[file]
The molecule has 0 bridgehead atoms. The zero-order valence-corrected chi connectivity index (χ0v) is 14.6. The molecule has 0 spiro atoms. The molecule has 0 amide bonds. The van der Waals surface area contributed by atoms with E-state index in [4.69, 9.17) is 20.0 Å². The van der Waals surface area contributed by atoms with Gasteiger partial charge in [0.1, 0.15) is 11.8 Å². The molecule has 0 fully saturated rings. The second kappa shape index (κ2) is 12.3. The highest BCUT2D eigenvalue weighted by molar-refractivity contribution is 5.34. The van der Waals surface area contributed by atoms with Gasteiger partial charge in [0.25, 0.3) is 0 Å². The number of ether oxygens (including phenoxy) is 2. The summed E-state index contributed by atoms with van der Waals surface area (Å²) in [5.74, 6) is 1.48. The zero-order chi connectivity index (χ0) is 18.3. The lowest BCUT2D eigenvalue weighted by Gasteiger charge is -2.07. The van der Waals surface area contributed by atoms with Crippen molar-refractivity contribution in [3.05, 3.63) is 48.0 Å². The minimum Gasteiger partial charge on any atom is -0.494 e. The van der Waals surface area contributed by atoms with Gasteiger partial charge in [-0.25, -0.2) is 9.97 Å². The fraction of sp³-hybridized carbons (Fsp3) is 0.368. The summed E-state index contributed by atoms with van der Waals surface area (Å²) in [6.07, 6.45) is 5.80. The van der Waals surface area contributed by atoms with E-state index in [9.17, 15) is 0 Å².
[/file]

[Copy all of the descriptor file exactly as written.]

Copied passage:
The molecule has 0 bridgehead atoms. The zero-order valence-corrected chi connectivity index (χ0v) is 14.6. The molecule has 0 spiro atoms. The molecule has 0 amide bonds. The van der Waals surface area contributed by atoms with E-state index in [4.69, 9.17) is 20.0 Å². The van der Waals surface area contributed by atoms with Gasteiger partial charge in [0.1, 0.15) is 11.8 Å². The molecule has 0 fully saturated rings. The second kappa shape index (κ2) is 12.3. The highest BCUT2D eigenvalue weighted by molar-refractivity contribution is 5.34. The van der Waals surface area contributed by atoms with Gasteiger partial charge in [0.25, 0.3) is 0 Å². The number of ether oxygens (including phenoxy) is 2. The summed E-state index contributed by atoms with van der Waals surface area (Å²) in [5.74, 6) is 1.48. The zero-order chi connectivity index (χ0) is 18.3. The lowest BCUT2D eigenvalue weighted by Gasteiger charge is -2.07. The van der Waals surface area contributed by atoms with Crippen molar-refractivity contribution in [3.05, 3.63) is 48.0 Å². The minimum Gasteiger partial charge on any atom is -0.494 e. The van der Waals surface area contributed by atoms with Gasteiger partial charge in [-0.25, -0.2) is 9.97 Å². The fraction of sp³-hybridized carbons (Fsp3) is 0.368. The summed E-state index contributed by atoms with van der Waals surface area (Å²) in [6.07, 6.45) is 5.80. The van der Waals surface area contributed by atoms with E-state index in [9.17, 15) is 0 Å².